Elise winked over a wavy smile. Hailey managed a laugh. Elise took another hit. The joint made its rhythmic passage between them without need of acknowledgment, but the tension was nearer than they liked. Elise took the joint back and inhaled a massive drag.

She spoke from a shallow throat, “Guess we should talk ‘bout the elephants, huh?”

Hailey blew a long, defeated cloud of smoke. “I guess.”

Elise passed the joint, “We did ditch class for it.”

Hailey worked up her courage, “You wanna’ go first?”

“Oh no.” She gave a firm shake of her head. “You brought us out here, you spill it. Besides, it’s not like there’s much to say about… my thing, anyway.”

Hailey wasn’t sure she agreed, but went ahead. “I told you, I was… meditating about this book, and now I can hear people’s thoughts. It’s weird. And scary. And I want it to stop.”

“Not to mention pretty intrusive. No offense.”

Hailey deflated, “I know. Who would want this? And why me? And what about that vision thing? Is this how my life’s going to be now? Hearing people’s deepest secrets and living stuff twice while passing out? What the hell kind of life’s that?”

Elise shrugged, “Sort’a sounds like a gift to me.”

“A gift!?” Hailey blurted. “You’re out of your mind.”

“Think about it. It’s like a super power. You get the cool stuff, like hearing what your crush thinks, and the not so cool stuff– like, well, having to see bad things before they happen.” Hailey’s mouth squirmed with dread. “Maybe though, being able to see it happen means you can keep it from happening, like a superhero.”

Hailey’s mouth continued to make funny shapes, “Elise, you’re nuts. This can only be a bad thing. Why would you want to hear what people think?”

She cocked an eyebrow up, “It’d be a lot easier to date… But yeah, I get it.”

Hailey whined, head in her hands, “This is not happening. It’s a dream. A hallucination. Too many mushrooms– are there such things as ‘shroom flashbacks?”

Elise shrugged, “Never heard of ‘em.” She took the last hit off the joint then snuffed it in the grass, “But if you wanna’ know about something, check the ‘net. You know, google it.”

“Google what? How to tell if you’re psychic?” She snipped derisively.

“Why not?”

Hailey groaned, “This is so not good I can’t find a word for it.”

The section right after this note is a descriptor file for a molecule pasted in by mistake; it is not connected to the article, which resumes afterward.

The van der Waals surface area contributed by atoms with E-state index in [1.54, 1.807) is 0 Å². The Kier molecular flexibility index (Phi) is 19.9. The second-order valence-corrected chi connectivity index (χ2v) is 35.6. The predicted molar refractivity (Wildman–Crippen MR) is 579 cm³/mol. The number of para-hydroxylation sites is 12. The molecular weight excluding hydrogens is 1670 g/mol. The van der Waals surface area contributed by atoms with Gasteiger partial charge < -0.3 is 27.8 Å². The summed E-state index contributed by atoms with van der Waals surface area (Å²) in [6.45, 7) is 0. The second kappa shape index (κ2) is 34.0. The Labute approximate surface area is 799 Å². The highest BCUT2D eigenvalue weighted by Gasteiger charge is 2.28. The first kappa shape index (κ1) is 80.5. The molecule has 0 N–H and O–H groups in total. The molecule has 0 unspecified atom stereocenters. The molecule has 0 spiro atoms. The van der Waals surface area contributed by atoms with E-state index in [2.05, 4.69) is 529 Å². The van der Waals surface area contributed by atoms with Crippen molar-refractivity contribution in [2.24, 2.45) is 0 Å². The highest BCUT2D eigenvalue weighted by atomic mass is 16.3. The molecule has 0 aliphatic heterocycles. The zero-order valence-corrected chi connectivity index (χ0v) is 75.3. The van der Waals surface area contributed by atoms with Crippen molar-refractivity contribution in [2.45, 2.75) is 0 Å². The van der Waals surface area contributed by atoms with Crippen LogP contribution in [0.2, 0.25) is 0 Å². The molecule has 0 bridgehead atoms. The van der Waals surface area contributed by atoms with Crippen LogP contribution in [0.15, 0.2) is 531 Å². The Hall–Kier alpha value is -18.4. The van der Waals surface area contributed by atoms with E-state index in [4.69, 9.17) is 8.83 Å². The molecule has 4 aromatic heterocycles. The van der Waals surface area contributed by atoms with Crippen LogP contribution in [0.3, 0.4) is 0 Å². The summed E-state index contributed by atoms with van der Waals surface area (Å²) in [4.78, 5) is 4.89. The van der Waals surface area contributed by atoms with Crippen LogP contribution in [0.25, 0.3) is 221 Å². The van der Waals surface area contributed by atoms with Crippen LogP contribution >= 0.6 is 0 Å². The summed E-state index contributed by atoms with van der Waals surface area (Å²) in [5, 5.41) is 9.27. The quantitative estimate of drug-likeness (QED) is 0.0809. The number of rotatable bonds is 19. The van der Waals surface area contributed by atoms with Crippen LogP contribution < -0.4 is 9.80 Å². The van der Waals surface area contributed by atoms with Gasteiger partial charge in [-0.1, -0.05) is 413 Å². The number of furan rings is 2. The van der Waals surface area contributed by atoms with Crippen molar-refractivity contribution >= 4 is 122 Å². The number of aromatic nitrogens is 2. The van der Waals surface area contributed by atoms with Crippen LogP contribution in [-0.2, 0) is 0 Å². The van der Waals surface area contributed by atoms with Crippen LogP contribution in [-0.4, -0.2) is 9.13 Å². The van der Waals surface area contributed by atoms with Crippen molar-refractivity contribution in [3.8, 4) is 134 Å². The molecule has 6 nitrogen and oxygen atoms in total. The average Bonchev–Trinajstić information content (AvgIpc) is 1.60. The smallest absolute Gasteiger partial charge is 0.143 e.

“Bad?”

“It’s beyond that.”

Elise stared off into space, “Beyond bad. Hmm…”

Hailey let her words ring for a moment, “I’ll look into it, but… can I ask you something?”

“Hmm?” She said with a glassy-eyed look.

“What made you realize–”

“That I’m Gay?” Elise said with a raised brow.

“Yeah, sure… gay.”

Elise considered it, “Probably rubbing off to girls instead of guys.”

Hailey’s face crumpled, “T-M-I.”

“You asked.”

Hailey rolled her eyes. “You haven’t told anyone else, huh?”

“Technically I didn’t tell you. But no.”

“Is it hard? Living with that secret, I mean?”

Elise pawed at her hair, flattened it from the breeze, “Not really. It’s not like anyone’s asking. My parents like that I’m not dating and the rest of my family wouldn’t care anyhow.”

“What about your other friends?”

“You mean the invisible ones here now?” She asked with a smart-assed, sweeping hand.

“C’mon, it’s not like I’m you’re only friend,” Hailey argued. “What about Trent and those guys? Or Mal and her group?”

“They’re more acquaintances than friends. Trent and his friends mostly want to bang me. And Mal and the others just mooch my weed. You’re the only one I’d consider a real friend.”

The admission stung her heart a little. “Quality over quantity,” Hailey reassured her.

Elise’s mouth puffed out a little. The rest of her face rose and fell, “That’s what I keep saying.” An awkward silence descended. Hailey broke it to move on, “So, um, any crushes then?”

Is this your way of trying to get me to say I like you?

“Don’t think that,” Hailey corrected. “I’d just ask.”

“Sorry, but no. I’m still trying to figure out what my, uhm– type?– is, I guess. Not you.”

Hailey laughed, “No wonder we can only stand each other. We’re like a couple of whiney old ladies; the haggish psychic and the smart-ass lesbian.”

Elise chuckled, pushed herself up “C’mon, let’s head to your house and google psychic stuff.”

“Okay,” Hailey said, following her up. “And maybe some lesbian porn, if there’s time.”

She shoved Hailey playfully, “Jerk.”

Hailey shoved back, “Lez-bo.” Hailey gave her a sideways hug as they walked. “This person loves you at least.”

“Enough for me,” Elise said, less sarcastically than usual.

They headed back to Elise’s car and made for Hailey’s house. On arrival, they piled their stoned arms full of pantry-booty, then headed to Hailey’s room to sit side-by-side at her desk, surfing the net for anything even remotely related to psychics. Eventually, they ended up on her bed propped in various positions with the high wearing thin. Elise lie near the bed’s edge, feet in the air on a wall, and reading from an e-tablet. At the head of the bed, Hailey sat cross-legged to sift search results for anything outside conclusive proof of human insanity.